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What would you do if you witnessed an act of discrimination against a colleague?

What would you do if you saw a colleague being sexually harassed, or if you felt that a colleague had been overlooked for a post because they are disabled? If faced with a challenging situation such as this, would you stand up for the colleague concerned and speak out?

The public’s reaction to such challenging and high pressured situations and whether they are prepared to stand up and do the right thing has recently been the subject of the Channel 4 programme, Eye Spy. But what would you do if you were faced with such a situation at work, and to what protection would you be entitled if you spoke out?

The Equality Act 2010 protects employees from victimisation so that it is unlawful to be subjected to detrimental treatment for doing just this. The Equality Act’s victimisation provisions protect employees for doing a "protected act". This includes bringing your own discrimination claim, or complaining about being discriminated against or and/or harassed, but also includes getting involved in some way with another employee's concerns that they are being discriminated against (such as making a complaint on their behalf, supporting them through an internal or external process, or giving evidence on their behalf in any resulting proceedings).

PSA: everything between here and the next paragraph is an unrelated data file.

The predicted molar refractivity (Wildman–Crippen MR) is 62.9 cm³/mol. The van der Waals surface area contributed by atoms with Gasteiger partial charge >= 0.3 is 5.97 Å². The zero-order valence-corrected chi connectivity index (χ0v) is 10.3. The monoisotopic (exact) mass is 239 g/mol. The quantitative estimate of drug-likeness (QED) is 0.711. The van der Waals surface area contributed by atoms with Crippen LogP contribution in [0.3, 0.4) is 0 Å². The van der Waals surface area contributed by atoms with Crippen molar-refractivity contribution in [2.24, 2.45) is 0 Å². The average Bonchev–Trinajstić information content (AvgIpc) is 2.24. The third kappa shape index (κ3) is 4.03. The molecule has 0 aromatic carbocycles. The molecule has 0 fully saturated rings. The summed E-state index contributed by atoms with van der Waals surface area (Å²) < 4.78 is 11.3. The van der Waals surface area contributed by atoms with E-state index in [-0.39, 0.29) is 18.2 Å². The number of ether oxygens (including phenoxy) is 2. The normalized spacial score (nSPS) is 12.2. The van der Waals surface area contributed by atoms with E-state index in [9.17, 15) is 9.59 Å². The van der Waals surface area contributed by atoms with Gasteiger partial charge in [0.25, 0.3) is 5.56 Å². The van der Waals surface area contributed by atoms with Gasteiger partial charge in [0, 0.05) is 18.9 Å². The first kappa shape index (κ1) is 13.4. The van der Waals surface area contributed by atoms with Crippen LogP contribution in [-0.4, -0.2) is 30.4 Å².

If, having carried out such an act, your employer subjects you to detrimental treatment as a result, you potentially have a claim for victimisation, despite the fact you may not have been the victim of discrimination yourself. “Detrimental treatment” can include treatment such as “sending you to Coventry”, making adverse comments about you, not awarding you a pay rise that is awarded to all other employees, or posting you to what can be termed a “punishment” role.

Victimisation can arise when an employer has been the subject of a discrimination complaint by a current or former employee, but this need not always be the case. For example, a prospective new employer can be liable for victimisation if they refuse to employ someone who has given evidence against a previous employer in a discrimination case.

Will this make you more likely to stand up to an employer who is discriminating against a colleague? Have you already done this and feel that you have been treated detrimentally as a result? If you are in any doubt, seek legal advice as to your rights.

By Employment Solicitor Juliette Franklin.

Read more about Discrimination and Harassment and Bullying at Work.

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